B orn in Mexico City, Eugenio Tisselli is a writer and programmer, whose work includes artists software, social technologies, and digital narratives. His installations, performances, software and text works have been featured in publications, festivals and exhibitions around the world, and he collaborates regularly with artist Antoni Abad at the mobile phone networking site http://megafone.net. He is the coder of ojoVoz, a tool for mobile phone/webpage community-based audiovisual knowledge bases, that is currently used in the Sauti ya wakulima project, created by rural farmers in Bagamoyo, Tanzania.
Since 1999, when he wrote the first version of his MIDIPoet software, he has created a series of visual poetry performance works composed with sound, projected words, and visual images. Sometimes starting with a few words and building -- in conjunction with sound -- to the inclusion of graphic images, photographs, and arranged words; sometimes combining still phrases with moving words and performer actions, his work highlights the relationship of letters to words and groups of words, as well as the relationship of the performer to the words in ways that are important to an exploration of reading/viewing text in the development of new media literature.
Tisselli has been an associate researcher at Sony Computer Science Lab in Paris and co-director of the Master in Digital Arts at the Pompeu Fabra University in Barcelona.
For his contribution to Authoring Software, he writes about the creation and uses of his MIDIPoet software.
More information about Eugenio Tisselli's work can be found at http://www.motorhueso.net
Eugenio Tisselli: MIDIPoet
B ack in 1999, when I wrote the first version of MIDIPoet, software for the real-time manipulation of texts and images via MIDI was either expensive or very difficult to use. (and in some cases, both) So, my aim was to develop a software tool that would be powerful, easy to use, and that would allow me (and others) to compose and perform interactive pieces of visual poetry.
In its current version, (which was released in 2002) MIDIPoet consists of two applications: MIDIPoet Composer and MIDIPoet Player. As their names suggest, Composer contains a set of tools for creating MIDIPoet pieces, and Player performs them. The MIDIPoet environment has its own programming language, made up from relatively complex text commands. In order to make things easier, (and allow other people to approach the tool with realtively little pain) MIDIPoet Composer offers a visual way of creating MIDIPoet pieces, so there is no need to write code. MIDIPoet itself was written in a combination of C++ and Visual Basic, and only runs under Windows. It is available for free download at http://motorhueso.net/midipeng/index.htm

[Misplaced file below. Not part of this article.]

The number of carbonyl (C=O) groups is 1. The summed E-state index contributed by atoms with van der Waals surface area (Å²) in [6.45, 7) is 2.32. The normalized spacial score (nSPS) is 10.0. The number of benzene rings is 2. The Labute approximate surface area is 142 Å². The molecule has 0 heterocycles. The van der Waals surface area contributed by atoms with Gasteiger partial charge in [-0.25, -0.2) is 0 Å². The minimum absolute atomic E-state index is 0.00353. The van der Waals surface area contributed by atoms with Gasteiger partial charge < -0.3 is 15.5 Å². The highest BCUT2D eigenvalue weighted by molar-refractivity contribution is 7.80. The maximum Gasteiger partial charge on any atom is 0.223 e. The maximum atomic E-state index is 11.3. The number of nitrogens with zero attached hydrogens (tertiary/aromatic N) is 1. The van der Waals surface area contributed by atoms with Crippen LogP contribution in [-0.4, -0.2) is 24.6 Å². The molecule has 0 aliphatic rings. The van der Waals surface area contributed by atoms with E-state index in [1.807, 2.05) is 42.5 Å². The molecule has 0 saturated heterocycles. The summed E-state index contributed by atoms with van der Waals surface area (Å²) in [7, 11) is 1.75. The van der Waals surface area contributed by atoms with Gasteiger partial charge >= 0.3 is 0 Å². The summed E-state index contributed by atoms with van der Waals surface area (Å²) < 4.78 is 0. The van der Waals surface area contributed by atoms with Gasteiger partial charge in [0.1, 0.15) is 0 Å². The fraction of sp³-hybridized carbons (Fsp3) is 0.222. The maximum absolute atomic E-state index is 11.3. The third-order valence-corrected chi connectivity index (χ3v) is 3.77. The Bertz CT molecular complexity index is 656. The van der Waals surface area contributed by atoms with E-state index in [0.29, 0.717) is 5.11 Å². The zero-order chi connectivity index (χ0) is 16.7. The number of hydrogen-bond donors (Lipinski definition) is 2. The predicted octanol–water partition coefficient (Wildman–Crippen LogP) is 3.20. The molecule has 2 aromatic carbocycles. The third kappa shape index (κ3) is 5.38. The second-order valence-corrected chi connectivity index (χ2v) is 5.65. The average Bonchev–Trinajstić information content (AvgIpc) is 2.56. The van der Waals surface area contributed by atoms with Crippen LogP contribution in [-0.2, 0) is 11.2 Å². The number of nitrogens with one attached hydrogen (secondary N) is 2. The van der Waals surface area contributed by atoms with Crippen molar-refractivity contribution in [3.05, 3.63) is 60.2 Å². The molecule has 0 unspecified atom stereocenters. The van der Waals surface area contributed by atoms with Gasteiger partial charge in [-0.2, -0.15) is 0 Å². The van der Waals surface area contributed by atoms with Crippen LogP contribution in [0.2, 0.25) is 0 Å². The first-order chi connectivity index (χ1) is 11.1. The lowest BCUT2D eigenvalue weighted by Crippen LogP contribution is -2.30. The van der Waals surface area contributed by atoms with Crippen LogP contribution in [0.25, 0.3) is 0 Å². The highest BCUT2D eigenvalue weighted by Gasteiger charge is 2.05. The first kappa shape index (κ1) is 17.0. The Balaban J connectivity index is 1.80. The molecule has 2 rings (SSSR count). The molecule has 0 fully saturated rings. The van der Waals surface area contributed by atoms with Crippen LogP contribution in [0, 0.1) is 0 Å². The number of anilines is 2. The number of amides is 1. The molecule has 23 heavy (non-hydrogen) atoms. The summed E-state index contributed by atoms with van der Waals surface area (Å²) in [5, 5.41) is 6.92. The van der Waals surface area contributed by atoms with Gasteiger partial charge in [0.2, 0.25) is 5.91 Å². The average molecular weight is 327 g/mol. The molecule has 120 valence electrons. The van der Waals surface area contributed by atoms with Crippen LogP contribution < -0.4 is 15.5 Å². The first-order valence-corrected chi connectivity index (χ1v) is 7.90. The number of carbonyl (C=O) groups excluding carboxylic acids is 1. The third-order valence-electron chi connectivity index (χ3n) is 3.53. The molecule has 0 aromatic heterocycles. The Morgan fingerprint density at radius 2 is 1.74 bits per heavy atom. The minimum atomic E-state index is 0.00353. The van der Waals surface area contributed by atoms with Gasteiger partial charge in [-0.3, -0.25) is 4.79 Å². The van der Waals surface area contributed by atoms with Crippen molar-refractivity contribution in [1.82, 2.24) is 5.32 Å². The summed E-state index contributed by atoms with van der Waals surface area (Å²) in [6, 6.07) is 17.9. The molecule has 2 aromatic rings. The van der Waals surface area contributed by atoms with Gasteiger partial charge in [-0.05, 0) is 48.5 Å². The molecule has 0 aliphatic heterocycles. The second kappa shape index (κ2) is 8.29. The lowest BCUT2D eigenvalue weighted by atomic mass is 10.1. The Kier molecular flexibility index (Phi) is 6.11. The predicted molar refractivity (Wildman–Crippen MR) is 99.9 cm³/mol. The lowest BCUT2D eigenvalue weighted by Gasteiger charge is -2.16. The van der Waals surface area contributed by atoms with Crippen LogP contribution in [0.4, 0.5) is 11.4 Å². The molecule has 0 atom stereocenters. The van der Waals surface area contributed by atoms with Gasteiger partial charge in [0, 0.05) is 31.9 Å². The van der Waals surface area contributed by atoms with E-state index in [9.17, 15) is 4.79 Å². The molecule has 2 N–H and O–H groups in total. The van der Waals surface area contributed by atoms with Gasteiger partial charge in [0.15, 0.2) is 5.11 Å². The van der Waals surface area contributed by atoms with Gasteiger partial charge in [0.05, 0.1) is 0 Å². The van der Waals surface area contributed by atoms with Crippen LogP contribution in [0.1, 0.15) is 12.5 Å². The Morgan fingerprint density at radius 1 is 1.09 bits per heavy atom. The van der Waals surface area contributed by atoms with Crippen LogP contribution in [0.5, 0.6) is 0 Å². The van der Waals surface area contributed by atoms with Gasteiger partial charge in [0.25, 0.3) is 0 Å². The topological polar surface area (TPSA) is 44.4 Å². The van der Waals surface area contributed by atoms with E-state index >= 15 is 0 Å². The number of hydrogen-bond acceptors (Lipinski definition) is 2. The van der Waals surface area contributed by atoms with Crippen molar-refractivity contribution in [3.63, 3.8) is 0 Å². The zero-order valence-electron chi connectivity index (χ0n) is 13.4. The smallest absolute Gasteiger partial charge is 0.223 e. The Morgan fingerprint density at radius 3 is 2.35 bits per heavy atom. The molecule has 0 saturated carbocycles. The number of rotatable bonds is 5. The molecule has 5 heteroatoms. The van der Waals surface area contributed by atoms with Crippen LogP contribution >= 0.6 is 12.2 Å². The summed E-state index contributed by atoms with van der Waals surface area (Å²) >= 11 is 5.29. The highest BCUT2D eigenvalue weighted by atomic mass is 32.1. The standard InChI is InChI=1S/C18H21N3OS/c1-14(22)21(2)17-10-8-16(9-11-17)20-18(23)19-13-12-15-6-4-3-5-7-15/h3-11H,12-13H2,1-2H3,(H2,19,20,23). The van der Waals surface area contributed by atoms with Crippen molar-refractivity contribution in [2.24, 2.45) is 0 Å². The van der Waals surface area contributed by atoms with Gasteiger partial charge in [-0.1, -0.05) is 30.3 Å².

MIDIPoet has been used in different contexts: digital poetry performances, interactive installations and even VJ sessions. Of course, it offers very limited possibilities when compared to other current electronic literature authoring software; yet I find that MIDIPoet is interesting precisely because of its limitations. I believe that every tool potentially pre-determines the results of its usage, imprinting its recognizable marks onto the pieces created with it. I also find that there are very few tools oriented towards performative electronic literature. The fact that MIDIPoet can be controlled either by the computer's keyboard or almost any MIDI instrument makes it a very adequate tool for live presentations.
Here are some of my videos of my MIDIPoet performances:
http://www.youtube.com/watch?v=NhGHN3pnvps (Barcelona, 2008)
http://vimeo.com/8278370 (E-Poetry, Barcelona, 2009)
And a poetry performance / concert by Christopher Funkhouser using MIDIPoet: http://www.youtube.com/watch?v=t9PkkqOzCf4 (ELO-AI, Brown University, 2010)